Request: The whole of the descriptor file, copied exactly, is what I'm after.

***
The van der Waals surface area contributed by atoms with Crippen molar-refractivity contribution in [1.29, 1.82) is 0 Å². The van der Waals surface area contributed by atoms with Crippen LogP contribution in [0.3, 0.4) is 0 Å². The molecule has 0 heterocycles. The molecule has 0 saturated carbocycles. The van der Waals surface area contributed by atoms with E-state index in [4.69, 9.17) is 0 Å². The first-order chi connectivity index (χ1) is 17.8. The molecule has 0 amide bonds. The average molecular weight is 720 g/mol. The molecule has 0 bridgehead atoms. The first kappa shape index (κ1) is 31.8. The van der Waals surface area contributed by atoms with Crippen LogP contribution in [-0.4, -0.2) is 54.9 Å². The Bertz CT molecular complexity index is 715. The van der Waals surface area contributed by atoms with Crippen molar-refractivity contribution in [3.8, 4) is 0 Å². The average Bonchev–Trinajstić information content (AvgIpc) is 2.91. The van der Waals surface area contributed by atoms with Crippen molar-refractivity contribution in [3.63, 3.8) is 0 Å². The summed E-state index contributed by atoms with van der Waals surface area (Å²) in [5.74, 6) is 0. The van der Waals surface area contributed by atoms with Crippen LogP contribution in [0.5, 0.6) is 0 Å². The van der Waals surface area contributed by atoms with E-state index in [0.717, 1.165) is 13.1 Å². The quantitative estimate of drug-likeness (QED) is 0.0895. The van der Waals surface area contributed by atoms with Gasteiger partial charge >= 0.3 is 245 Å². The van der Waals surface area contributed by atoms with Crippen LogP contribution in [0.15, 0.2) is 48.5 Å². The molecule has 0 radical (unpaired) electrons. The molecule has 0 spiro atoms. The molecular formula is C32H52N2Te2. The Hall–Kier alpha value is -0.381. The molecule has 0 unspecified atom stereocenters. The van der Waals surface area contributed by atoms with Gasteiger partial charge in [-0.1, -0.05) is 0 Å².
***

The van der Waals surface area contributed by atoms with Crippen molar-refractivity contribution in [1.29, 1.82) is 0 Å². The van der Waals surface area contributed by atoms with Crippen LogP contribution in [0.3, 0.4) is 0 Å². The molecule has 0 heterocycles. The molecule has 0 saturated carbocycles. The van der Waals surface area contributed by atoms with E-state index in [4.69, 9.17) is 0 Å². The first-order chi connectivity index (χ1) is 17.8. The molecule has 0 amide bonds. The average molecular weight is 720 g/mol. The molecule has 0 bridgehead atoms. The first kappa shape index (κ1) is 31.8. The van der Waals surface area contributed by atoms with Crippen LogP contribution in [-0.4, -0.2) is 54.9 Å². The Bertz CT molecular complexity index is 715. The van der Waals surface area contributed by atoms with Crippen molar-refractivity contribution in [3.8, 4) is 0 Å². The average Bonchev–Trinajstić information content (AvgIpc) is 2.91. The van der Waals surface area contributed by atoms with Crippen molar-refractivity contribution in [3.63, 3.8) is 0 Å². The summed E-state index contributed by atoms with van der Waals surface area (Å²) in [5.74, 6) is 0. The van der Waals surface area contributed by atoms with Crippen LogP contribution in [0.5, 0.6) is 0 Å². The van der Waals surface area contributed by atoms with E-state index in [0.717, 1.165) is 13.1 Å². The quantitative estimate of drug-likeness (QED) is 0.0895. The van der Waals surface area contributed by atoms with Gasteiger partial charge >= 0.3 is 245 Å². The van der Waals surface area contributed by atoms with Crippen LogP contribution in [0.15, 0.2) is 48.5 Å². The molecule has 0 radical (unpaired) electrons. The molecule has 0 spiro atoms. The molecular formula is C32H52N2Te2. The Hall–Kier alpha value is -0.381. The molecule has 0 unspecified atom stereocenters. The van der Waals surface area contributed by atoms with Gasteiger partial charge in [-0.1, -0.05) is 0 Å².